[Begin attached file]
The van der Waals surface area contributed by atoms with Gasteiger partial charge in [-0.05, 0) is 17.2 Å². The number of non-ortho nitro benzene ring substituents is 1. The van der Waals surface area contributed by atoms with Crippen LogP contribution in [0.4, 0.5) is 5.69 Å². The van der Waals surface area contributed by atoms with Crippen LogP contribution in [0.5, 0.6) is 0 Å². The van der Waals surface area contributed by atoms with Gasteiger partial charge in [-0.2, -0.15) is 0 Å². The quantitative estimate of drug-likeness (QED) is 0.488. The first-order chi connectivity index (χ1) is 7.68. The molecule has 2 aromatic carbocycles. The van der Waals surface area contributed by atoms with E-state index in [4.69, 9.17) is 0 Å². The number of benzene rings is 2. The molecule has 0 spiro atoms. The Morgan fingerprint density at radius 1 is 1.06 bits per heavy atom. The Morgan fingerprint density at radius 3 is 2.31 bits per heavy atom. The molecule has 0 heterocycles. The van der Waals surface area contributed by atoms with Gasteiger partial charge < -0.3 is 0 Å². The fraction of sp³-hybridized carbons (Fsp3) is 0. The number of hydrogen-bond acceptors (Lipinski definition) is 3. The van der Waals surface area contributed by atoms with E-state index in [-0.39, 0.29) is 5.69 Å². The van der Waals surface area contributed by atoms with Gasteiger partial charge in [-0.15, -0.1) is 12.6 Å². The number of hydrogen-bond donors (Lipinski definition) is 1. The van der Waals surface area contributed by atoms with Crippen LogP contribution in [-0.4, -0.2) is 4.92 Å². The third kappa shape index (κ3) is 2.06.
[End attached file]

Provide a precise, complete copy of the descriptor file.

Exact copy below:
The van der Waals surface area contributed by atoms with Gasteiger partial charge in [-0.05, 0) is 17.2 Å². The number of non-ortho nitro benzene ring substituents is 1. The van der Waals surface area contributed by atoms with Crippen LogP contribution in [0.4, 0.5) is 5.69 Å². The van der Waals surface area contributed by atoms with Crippen LogP contribution in [0.5, 0.6) is 0 Å². The van der Waals surface area contributed by atoms with Gasteiger partial charge in [-0.2, -0.15) is 0 Å². The quantitative estimate of drug-likeness (QED) is 0.488. The first-order chi connectivity index (χ1) is 7.68. The molecule has 2 aromatic carbocycles. The van der Waals surface area contributed by atoms with E-state index in [4.69, 9.17) is 0 Å². The number of benzene rings is 2. The molecule has 0 spiro atoms. The Morgan fingerprint density at radius 1 is 1.06 bits per heavy atom. The Morgan fingerprint density at radius 3 is 2.31 bits per heavy atom. The molecule has 0 heterocycles. The van der Waals surface area contributed by atoms with Gasteiger partial charge < -0.3 is 0 Å². The fraction of sp³-hybridized carbons (Fsp3) is 0. The number of hydrogen-bond acceptors (Lipinski definition) is 3. The van der Waals surface area contributed by atoms with E-state index in [-0.39, 0.29) is 5.69 Å². The van der Waals surface area contributed by atoms with Gasteiger partial charge in [-0.15, -0.1) is 12.6 Å². The number of hydrogen-bond donors (Lipinski definition) is 1. The van der Waals surface area contributed by atoms with Crippen LogP contribution in [-0.4, -0.2) is 4.92 Å². The third kappa shape index (κ3) is 2.06.